Guest Post: How Not to Train for a Marathon

Good news, y'all.  I survived the solo toddler flight.  We have arrived in Arizona and are currently being pampered to the max by my loving parents and grandmother!  It's blazing hot, but we're enjoying lots of pool time and cool drinks.  Oh yes, there will be an amazing post for this week's Healthy Living Thirsty Thursday!  Anywho, I am so excited to introduce you to one of my favorite new blends (blogger + friend) Calee, whom I met at the Blend Retreat.  She is beautiful, energetic, spunky, passionate, fun-loving, and a graphic design and blogging rockstar!  She has written a couple of really poignant posts lately, which deserve a read if you haven't followed my recommendations thus far: 1) Stop Making Negative Body Judgements - about yourself AND others, 2)  Inhale, Exhale, Live, Love, Just Breathe, and 3) Why I'm Not a Mom at the Ripe Old Age of 27.  I mean, some seriously GOOD posts!!! And here's another one...

How Not to Train for a Marathon:

(or anything else for that matter).

Hi! I’m Calee (not Cay-lee), known by many as simply chimes, or the chimes. Kelly and I met at Blend in May and we’ve been hanging out together in blog-land quite frequently. I jumped at the opportunity to guest post because Kelly is just getting into running, and I’m a seasoned runner who’s been through many ups and downs. In fact, it’s kind of a theme of my blog, life + running.

One major up: Running my first marathon in 2008.
Major down: Being injured before, during, and after said marathon.

That being said, I present you with a list of things NOT to do while training for anything — whether it’s a marathon, a 5K, a lifting competition, or hell, an eating competition (because you know Kelly would approve of that, right … ?)  (Kelly here, maybe if it was a competition to see how much kale you could eat/drink in an hour!)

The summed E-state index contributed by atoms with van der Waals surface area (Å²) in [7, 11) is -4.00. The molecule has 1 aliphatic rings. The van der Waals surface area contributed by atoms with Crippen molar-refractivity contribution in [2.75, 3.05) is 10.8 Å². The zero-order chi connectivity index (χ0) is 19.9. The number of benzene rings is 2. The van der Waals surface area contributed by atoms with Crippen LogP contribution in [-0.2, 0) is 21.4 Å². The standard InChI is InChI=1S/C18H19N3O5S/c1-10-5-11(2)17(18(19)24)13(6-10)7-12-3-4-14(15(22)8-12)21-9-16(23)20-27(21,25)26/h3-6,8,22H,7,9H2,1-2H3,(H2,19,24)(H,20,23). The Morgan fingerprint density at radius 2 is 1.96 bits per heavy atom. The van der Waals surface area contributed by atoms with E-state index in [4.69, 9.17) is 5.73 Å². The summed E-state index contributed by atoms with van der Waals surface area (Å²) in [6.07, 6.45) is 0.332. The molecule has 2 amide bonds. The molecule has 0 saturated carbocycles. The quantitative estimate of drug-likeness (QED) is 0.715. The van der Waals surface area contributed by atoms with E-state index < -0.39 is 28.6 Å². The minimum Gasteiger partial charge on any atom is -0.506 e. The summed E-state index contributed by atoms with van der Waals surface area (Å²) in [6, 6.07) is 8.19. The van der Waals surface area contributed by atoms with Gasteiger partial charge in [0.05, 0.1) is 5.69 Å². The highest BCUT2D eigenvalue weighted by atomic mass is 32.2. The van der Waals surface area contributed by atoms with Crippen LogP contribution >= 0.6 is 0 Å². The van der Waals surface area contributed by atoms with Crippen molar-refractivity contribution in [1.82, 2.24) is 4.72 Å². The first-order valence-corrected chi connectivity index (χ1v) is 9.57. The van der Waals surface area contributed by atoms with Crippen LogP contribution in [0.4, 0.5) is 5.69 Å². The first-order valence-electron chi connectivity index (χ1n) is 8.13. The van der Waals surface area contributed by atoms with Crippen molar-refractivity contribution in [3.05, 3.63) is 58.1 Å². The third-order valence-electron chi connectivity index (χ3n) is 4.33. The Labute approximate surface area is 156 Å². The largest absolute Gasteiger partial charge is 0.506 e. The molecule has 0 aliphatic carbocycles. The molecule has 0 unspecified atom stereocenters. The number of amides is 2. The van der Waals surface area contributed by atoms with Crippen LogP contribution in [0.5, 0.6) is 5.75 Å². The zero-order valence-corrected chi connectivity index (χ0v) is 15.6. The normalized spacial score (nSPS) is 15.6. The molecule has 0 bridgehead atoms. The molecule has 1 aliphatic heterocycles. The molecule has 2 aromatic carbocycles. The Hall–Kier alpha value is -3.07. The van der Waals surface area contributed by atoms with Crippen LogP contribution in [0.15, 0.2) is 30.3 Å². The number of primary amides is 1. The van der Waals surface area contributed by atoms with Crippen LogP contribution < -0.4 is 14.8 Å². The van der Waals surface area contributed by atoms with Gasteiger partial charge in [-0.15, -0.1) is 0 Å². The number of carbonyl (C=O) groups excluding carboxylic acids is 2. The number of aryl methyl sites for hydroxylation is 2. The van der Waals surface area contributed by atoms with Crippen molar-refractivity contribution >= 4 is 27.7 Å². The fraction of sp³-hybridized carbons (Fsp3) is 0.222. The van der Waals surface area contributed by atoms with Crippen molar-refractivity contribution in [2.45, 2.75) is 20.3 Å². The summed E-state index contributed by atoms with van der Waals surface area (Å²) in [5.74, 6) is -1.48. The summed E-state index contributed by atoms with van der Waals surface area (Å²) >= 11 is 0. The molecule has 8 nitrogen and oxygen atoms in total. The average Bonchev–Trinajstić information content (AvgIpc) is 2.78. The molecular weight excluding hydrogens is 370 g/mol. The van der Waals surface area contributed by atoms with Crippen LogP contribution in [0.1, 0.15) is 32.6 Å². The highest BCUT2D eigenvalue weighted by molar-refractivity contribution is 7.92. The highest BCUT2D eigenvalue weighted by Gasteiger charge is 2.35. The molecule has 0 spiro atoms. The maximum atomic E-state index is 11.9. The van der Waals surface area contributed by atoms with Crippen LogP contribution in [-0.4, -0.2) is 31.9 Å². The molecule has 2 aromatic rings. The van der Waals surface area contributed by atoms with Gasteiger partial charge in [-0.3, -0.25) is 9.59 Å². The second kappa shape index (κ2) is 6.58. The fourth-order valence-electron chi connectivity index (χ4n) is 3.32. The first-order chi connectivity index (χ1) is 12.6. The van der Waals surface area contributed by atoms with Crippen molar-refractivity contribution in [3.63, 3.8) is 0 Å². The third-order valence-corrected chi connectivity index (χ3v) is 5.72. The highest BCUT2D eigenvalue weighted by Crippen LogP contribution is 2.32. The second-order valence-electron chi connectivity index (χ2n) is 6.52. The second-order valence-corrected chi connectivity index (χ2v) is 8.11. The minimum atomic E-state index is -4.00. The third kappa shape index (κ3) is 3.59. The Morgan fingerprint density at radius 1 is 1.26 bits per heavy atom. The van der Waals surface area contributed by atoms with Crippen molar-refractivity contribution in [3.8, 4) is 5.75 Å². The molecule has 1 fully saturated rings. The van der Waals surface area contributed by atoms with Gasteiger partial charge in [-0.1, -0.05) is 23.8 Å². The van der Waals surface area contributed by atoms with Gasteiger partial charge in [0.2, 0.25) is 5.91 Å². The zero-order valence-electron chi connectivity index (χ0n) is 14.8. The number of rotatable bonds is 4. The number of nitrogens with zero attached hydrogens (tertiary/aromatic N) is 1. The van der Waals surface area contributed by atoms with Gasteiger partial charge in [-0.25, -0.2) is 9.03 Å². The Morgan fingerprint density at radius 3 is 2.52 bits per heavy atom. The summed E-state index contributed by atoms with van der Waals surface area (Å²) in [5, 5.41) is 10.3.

1.    Don’t decide to start your training 6 weeks before the event. 
I had an epic 15-mile run a few weeks before the Des Moines Marathon in 2008. So I figured, what the hell? What’s 11.2 more miles? Can’t be that hard.

Yeah. Don’t do that. Upping mileage, weight or general stress on your body that quickly will likely lead to injury. Pick a training program and an event that works with your training program’s schedule. Usually training programs are 9-12 weeks. I was hell-bent on running a marathon before I was 25, and this was my chance, and I took it, but have been paying the price for nearly 4 years with a recurring injury.

2.    Don’t think stretching is for amateurs — or don’t just plain forget to stretch.
Biggest mistake leading up to my injury? Sitting on my butt for 4-5 hours after my long Saturday runs (and after the marathon). I had a social life (notice I say *had *) and that required me to appear at our local watering hole only a few hours after my long runs. Sitting and drinking a beer or two wasn’t great recovery.

Find out what stretches to do to avoid common injuries in whatever sport/feat for which you are training. Learn them, and do them often.

3.    Don’t fuel your body with crap.
See aforementioned statement about sitting at a bar while marathon training. While certain things are fine in moderation, my training diet of eating whatever the hell I wanted because I had all these extra calories I was burning … not recommended. Though, Ben and Jerry highly profited from my marathon.

Your body needs fuel — likely protein and complex carbs. I recommend finding a nutrition plan if you’re attempting something extremely challenging on your body (lifting competition, half-marathon, marathon).

4.    Don’t forget to cross train.
I ran day in and day out. I didn’t do anything else. I only used my running muscles, and therefore, the supporting muscles needed for me to perform in all other daily tasks, not to mention the same muscles needed to support my running muscles, diminished, leading to my injury.

Cross train! The good news is that cross training will likely be written into most training programs.

5.    Don’t forget to listen to your body!
Your body will tell you if you’re putting too much stress on it. I took ice baths, popped ibuprofen, went through bottles of biofreeze and ignored the fact that my leg barely functioned, even as I struggled to complete 14-minute miles towards the end of my marathon while even the slowest of walkers passed me by.

That being said, know the difference between a stitch in your side or a blister on your toe and a real injury. If it hurts the second you start doing whatever activity you are training to do, and only gets worse as you do it then you probably have an injury (or a really annoying blister).

Have you trained for anything before? Do you run? Have you had a sports injury?